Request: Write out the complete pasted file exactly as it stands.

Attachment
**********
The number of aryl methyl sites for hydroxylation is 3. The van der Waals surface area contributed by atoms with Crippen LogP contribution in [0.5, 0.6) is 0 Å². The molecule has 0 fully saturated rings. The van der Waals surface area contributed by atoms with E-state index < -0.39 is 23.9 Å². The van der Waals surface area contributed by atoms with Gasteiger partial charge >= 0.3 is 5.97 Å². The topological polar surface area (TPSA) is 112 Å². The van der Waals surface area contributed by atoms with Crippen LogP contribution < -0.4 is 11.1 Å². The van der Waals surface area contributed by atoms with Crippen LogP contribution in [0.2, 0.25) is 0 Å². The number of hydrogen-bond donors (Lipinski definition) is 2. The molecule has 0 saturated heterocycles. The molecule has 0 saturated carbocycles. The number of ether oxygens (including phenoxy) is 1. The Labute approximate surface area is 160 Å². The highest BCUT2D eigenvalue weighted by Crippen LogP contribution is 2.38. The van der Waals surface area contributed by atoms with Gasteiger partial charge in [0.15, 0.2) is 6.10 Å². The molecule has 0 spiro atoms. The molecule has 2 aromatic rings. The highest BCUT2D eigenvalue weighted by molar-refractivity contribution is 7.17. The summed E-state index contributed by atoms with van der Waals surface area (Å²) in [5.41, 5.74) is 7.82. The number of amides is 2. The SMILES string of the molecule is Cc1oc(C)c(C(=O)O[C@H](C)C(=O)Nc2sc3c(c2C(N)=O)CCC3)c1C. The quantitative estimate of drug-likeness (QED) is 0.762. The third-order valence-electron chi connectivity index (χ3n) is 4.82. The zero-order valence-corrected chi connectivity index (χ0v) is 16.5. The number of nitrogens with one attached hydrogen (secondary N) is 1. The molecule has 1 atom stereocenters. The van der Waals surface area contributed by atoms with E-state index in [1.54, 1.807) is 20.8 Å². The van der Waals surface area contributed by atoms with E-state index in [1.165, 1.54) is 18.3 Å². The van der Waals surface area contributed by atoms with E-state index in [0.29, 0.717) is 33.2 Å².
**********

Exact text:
The number of aryl methyl sites for hydroxylation is 3. The van der Waals surface area contributed by atoms with Crippen LogP contribution in [0.5, 0.6) is 0 Å². The molecule has 0 fully saturated rings. The van der Waals surface area contributed by atoms with E-state index < -0.39 is 23.9 Å². The van der Waals surface area contributed by atoms with Gasteiger partial charge >= 0.3 is 5.97 Å². The topological polar surface area (TPSA) is 112 Å². The van der Waals surface area contributed by atoms with Crippen LogP contribution < -0.4 is 11.1 Å². The van der Waals surface area contributed by atoms with Crippen LogP contribution in [0.2, 0.25) is 0 Å². The number of hydrogen-bond donors (Lipinski definition) is 2. The molecule has 0 saturated heterocycles. The molecule has 0 saturated carbocycles. The number of ether oxygens (including phenoxy) is 1. The Labute approximate surface area is 160 Å². The highest BCUT2D eigenvalue weighted by Crippen LogP contribution is 2.38. The van der Waals surface area contributed by atoms with Gasteiger partial charge in [0.15, 0.2) is 6.10 Å². The molecule has 0 spiro atoms. The molecule has 2 aromatic rings. The highest BCUT2D eigenvalue weighted by molar-refractivity contribution is 7.17. The summed E-state index contributed by atoms with van der Waals surface area (Å²) in [5.41, 5.74) is 7.82. The number of amides is 2. The SMILES string of the molecule is Cc1oc(C)c(C(=O)O[C@H](C)C(=O)Nc2sc3c(c2C(N)=O)CCC3)c1C. The quantitative estimate of drug-likeness (QED) is 0.762. The third-order valence-electron chi connectivity index (χ3n) is 4.82. The zero-order valence-corrected chi connectivity index (χ0v) is 16.5. The number of nitrogens with one attached hydrogen (secondary N) is 1. The molecule has 1 atom stereocenters. The van der Waals surface area contributed by atoms with E-state index in [1.54, 1.807) is 20.8 Å². The van der Waals surface area contributed by atoms with E-state index in [1.165, 1.54) is 18.3 Å². The van der Waals surface area contributed by atoms with E-state index in [0.29, 0.717) is 33.2 Å².